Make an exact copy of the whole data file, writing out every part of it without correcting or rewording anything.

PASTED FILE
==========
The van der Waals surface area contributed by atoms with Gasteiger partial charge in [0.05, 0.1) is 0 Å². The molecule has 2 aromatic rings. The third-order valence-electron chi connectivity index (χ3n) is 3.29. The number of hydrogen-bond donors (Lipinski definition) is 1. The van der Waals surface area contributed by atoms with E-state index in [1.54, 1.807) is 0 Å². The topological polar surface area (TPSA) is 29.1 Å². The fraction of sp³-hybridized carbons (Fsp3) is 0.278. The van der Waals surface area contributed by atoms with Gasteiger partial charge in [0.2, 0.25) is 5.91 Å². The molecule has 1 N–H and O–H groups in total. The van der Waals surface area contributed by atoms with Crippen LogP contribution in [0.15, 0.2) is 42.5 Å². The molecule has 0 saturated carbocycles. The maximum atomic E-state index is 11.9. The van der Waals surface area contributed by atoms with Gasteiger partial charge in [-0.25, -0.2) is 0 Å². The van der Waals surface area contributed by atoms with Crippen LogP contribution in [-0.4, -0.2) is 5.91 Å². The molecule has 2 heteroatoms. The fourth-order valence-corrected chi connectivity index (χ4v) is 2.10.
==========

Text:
The van der Waals surface area contributed by atoms with Gasteiger partial charge in [0.05, 0.1) is 0 Å². The molecule has 2 aromatic rings. The third-order valence-electron chi connectivity index (χ3n) is 3.29. The number of hydrogen-bond donors (Lipinski definition) is 1. The van der Waals surface area contributed by atoms with E-state index in [1.54, 1.807) is 0 Å². The topological polar surface area (TPSA) is 29.1 Å². The fraction of sp³-hybridized carbons (Fsp3) is 0.278. The van der Waals surface area contributed by atoms with Gasteiger partial charge in [0.2, 0.25) is 5.91 Å². The molecule has 1 N–H and O–H groups in total. The van der Waals surface area contributed by atoms with Crippen LogP contribution in [0.15, 0.2) is 42.5 Å². The molecule has 0 saturated carbocycles. The maximum atomic E-state index is 11.9. The van der Waals surface area contributed by atoms with Gasteiger partial charge in [-0.25, -0.2) is 0 Å². The van der Waals surface area contributed by atoms with Crippen LogP contribution in [-0.4, -0.2) is 5.91 Å². The molecule has 2 heteroatoms. The fourth-order valence-corrected chi connectivity index (χ4v) is 2.10.